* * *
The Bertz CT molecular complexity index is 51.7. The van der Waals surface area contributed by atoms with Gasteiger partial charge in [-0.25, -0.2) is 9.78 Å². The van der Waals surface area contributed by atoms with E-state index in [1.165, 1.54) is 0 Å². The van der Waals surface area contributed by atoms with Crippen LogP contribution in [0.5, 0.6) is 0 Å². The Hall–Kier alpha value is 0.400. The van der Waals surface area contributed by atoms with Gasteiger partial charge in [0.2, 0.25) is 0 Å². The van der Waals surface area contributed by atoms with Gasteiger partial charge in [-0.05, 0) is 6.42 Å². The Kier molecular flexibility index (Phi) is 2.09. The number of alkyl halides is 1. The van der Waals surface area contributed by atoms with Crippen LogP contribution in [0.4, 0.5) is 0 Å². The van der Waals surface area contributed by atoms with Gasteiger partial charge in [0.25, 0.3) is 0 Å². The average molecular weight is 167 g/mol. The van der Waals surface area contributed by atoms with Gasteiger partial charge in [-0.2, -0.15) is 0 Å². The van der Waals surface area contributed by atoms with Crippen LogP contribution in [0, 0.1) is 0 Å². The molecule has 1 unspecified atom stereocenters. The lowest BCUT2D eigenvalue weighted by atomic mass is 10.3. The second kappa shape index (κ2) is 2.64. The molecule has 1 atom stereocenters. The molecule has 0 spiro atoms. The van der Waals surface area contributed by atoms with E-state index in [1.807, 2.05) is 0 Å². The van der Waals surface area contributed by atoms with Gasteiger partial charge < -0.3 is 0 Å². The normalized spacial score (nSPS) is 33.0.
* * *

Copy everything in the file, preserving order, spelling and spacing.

The Bertz CT molecular complexity index is 51.7. The van der Waals surface area contributed by atoms with Gasteiger partial charge in [-0.25, -0.2) is 9.78 Å². The van der Waals surface area contributed by atoms with E-state index in [1.165, 1.54) is 0 Å². The van der Waals surface area contributed by atoms with Crippen LogP contribution in [0.5, 0.6) is 0 Å². The Hall–Kier alpha value is 0.400. The van der Waals surface area contributed by atoms with Gasteiger partial charge in [0.2, 0.25) is 0 Å². The van der Waals surface area contributed by atoms with Gasteiger partial charge in [-0.05, 0) is 6.42 Å². The Kier molecular flexibility index (Phi) is 2.09. The number of alkyl halides is 1. The van der Waals surface area contributed by atoms with Crippen LogP contribution in [0.4, 0.5) is 0 Å². The van der Waals surface area contributed by atoms with Gasteiger partial charge in [0.25, 0.3) is 0 Å². The average molecular weight is 167 g/mol. The van der Waals surface area contributed by atoms with Gasteiger partial charge in [-0.2, -0.15) is 0 Å². The van der Waals surface area contributed by atoms with Crippen LogP contribution in [0, 0.1) is 0 Å². The molecule has 1 unspecified atom stereocenters. The lowest BCUT2D eigenvalue weighted by atomic mass is 10.3. The second kappa shape index (κ2) is 2.64. The molecule has 1 atom stereocenters. The molecule has 0 spiro atoms. The van der Waals surface area contributed by atoms with E-state index in [1.807, 2.05) is 0 Å². The van der Waals surface area contributed by atoms with Gasteiger partial charge < -0.3 is 0 Å². The normalized spacial score (nSPS) is 33.0.